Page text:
Very high RAM consumption, is this normal?

Hello,

I installed Zorin OS Core 16.1 a few days ago and it seems to be using a lot of RAM. Would anyone please be so kind as to let me know if this is normal or if there's something wrong?

I'm on a laptop with 8GB of RAM

With the laptop just turned on, with no apps open, around 1GB of RAM is used.
My 8 GB of RAM (and 2GB of Swap) were completely used up with only around 60 tabs of Firefox.

Then after closing every single app, the RAM used were still around 2GB (it didn't go back to the baseline of 1GB). I had to reboot to go back to 1GB of RAM used.

Is this normal? I have an older laptop with only 3GB of RAM and Windows 7 and it can easily handle 100+ browser tabs.

As mentioned I do have the Core version, not the Lite, but I was still hoping that Zorin OS Core could outperform Windows 7.

How much RAM does your Zorin OS use with not apps open?

Any comments or suggestions?
Thanks in advance.

Gnome in idle uses ~900-1000 MB. Modern systems takes more resources than old one like Windows 7. Modern browser uses a lot of RAM too especially when running so many tabs - It's one of the most resource hungry apps out there on the market.
That said, RAM are there for been used and some of it will be used to make apps start quickly after you close it.

I recommend Stacer app to keep an eye on stuff.

regards

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The os uses about 1gb of ram, gnome uses about 1gb of ram. Firefox has multiple processes running, depending on the number of extensions and settings configured. Depending on the amount of tabs open and what the extensions are developed to handle may cause more processes to be created. This adds to the amount of ram used. Limit the amount of tabs you open (you're never looking at more than one. Leave open only what you will use. If you are unsure, leave the search tab open which gives you access to multiple pages that may possibly be useful).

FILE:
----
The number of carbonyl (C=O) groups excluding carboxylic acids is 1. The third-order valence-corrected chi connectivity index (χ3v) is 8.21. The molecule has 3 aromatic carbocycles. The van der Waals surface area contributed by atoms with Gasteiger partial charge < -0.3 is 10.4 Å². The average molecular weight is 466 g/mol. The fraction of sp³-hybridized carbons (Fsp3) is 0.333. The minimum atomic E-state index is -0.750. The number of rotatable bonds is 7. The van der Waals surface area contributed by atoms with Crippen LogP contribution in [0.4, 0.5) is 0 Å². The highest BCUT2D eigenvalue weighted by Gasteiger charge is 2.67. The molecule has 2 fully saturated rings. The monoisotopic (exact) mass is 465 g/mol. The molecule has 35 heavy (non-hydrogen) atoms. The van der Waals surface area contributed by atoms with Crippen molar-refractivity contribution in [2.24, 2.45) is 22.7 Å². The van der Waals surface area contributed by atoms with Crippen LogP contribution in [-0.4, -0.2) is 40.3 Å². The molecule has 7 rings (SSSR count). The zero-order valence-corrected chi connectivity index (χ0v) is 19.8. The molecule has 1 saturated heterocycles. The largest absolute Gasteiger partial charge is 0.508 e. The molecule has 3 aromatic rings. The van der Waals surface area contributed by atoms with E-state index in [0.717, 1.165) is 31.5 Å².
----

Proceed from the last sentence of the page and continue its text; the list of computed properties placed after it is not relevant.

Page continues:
I've used ff, slack, vscode and zoom, which tops out the ram at 15gb. It really depends on what programs you are using and how many instances of each (a tab is another instance of ff).

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Thank you for your answer.

I've noticed that the RAM usage in my System Monitor is different from the one that I get in the terminal with the "free -h" command.
For example right now System Monitor says that I'm using 3.2 GB, the terminal says 2.8.
Stacer says 3.1

Does it happen to you too? What is the most trustworthy reading, the terminal's?

Thank you for your answer.

Are you saying that every Linux distro with gnome as desktop environment will use approx 1GB of RAM just to sit idle? Or does it vary by Linux distro, even with gnome?

I'm thinking of trying Zorin Lite, would you happen to know how much RAM it uses to sit idle?

Most Linux distros with gnome will require about 1gb of ram. While xfce is lighter, you can expect it to consume about 500MB to 700MB as well. The newer libraries and visual effects are the cause of the ram usage. Any newer software will consume more processor, ram and hard drive space. There is no getting around it.

You can reduce the amount of ram used by disabling some of the features os's include to make it more modern (images of applications running, window effects, transparency and others). While this will dull the user experience and make it similar to win 8 or xp, it will reduce your ram usage by the DE.

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Another solution is to purchase and install additional ram (most computers sold today only include the minimum required to run the os and a few applications. You can expand it, relieving your concern and improving the computer performance. If you choose to do this, ensure you purchase ram with the same clock speed. If you buy two new, larger, ram modules, match their clock speeds (most pc's today can run at variable clock speeds so you don't have to match the cpu's, though it's recommended to follow the manufacturers recommendation because it will perform better [in regards to power consumption, access times and such] ).

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Are you installed on an SSD? The swap file will be very fast so you basically never run out of memory. You can increase it.